Software testers have seen their careers go through some ups and downs in recent years. In the days of Waterfall, the tester’s job was clearly defined. Like other functions of software development and delivery, testers lived in a neat and tidy universe, testing features and design, finding bugs, sending back feedback to developers for correction and eventually, passing off code to the production people to work their magic. Testers had discrete roles with strong value propositions in the software organization.
Then, Agile came along and new teams were created, lumping together developers, QA and Ops people for the sake of better collaboration and efficiencies. This began to create some confusion regarding who was responsible for what, when.
DevOps brought order to the process, adding automation to every step, speeding cycles and reducing bottlenecks in a highly standardized, streamlined approach. In the continuous delivery pipeline, each step of the process creates its own contract for software quality—and that’s good.
Development teams still value high quality, which customers demand. Yet in some DevOps circles, there’s been talk that testers aren’t needed much anymore. They bring bottlenecks to the process, forcing developers to work outside of the DevOps toolsets for code management and testing to respond to a defect ticket posted by the tester in an issue tracking tool.
Eliminating that layer of process helps developers be as efficient as possible using continuous integration (CI) tools, proponents say. As well, some developers are more than comfortable handling testing, using test-driven development (TDD) methodologies.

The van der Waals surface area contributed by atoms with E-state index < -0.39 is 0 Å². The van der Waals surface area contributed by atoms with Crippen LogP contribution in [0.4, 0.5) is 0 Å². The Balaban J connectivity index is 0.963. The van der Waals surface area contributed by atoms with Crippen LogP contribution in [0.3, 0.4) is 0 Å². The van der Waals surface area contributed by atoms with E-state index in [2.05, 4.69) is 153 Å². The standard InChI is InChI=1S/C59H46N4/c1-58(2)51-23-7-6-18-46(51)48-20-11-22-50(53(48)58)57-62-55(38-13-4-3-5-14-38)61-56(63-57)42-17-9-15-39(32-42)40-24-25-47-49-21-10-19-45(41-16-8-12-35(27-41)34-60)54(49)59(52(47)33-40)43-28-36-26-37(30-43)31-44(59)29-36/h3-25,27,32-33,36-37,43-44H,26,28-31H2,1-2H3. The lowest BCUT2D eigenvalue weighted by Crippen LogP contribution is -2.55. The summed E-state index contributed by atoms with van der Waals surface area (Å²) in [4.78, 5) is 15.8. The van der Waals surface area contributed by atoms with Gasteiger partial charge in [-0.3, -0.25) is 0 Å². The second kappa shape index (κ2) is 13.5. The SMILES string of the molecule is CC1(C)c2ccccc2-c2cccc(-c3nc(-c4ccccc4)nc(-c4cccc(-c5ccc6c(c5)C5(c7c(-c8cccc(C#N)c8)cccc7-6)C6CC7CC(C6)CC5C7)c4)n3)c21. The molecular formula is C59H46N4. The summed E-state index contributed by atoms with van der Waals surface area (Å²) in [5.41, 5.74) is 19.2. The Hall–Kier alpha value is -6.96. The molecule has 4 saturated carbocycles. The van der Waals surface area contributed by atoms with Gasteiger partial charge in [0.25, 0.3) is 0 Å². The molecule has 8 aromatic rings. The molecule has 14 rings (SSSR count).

On the other hand, there’s faulty thinking here. Testers, whether deploying manual or automated testing methods, provide a valuable second set of technical eyes. Testers have a solid take on the user experience perspective, not just the fact that the code executes correctly.
This human behavior and design insight is critical to the ultimate success of a software application. Finally, not all developers want to spend time testing nor have the skills to do so outside of unit testing.
Moving forward into this new age of DevOps, testers play a vital role. The distribution of the tester into each phase of development (rather than at the end) is necessary to maintain both high standards of delivery and to keep communications fluid between different parties.
Here’s how testers can contribute to DevOps teams:
Testers need to be included in the continuous integration process
Developers might be automating their unit test coverage, but they don’t replace all the test activities a tester can bring to the table. There are still other types of functional and non-functional test activities that must occur to validate the health of the product. Instead of transferring more testing responsibilities to the already overworked developer, testers can integrate their processes and systems with those of developers.
Although there are version control tools (GitHub) and feature tracking systems (JIRA) to help developers, testers are often disconnected from these central tools. To connect with developer tools, testers can start creating and versioning their test cases within those development platforms. By doing so, testers can radiate feedback to the development team on issues to fix quickly through source code check-ins and in a way that won’t disrupt the normal flow of work.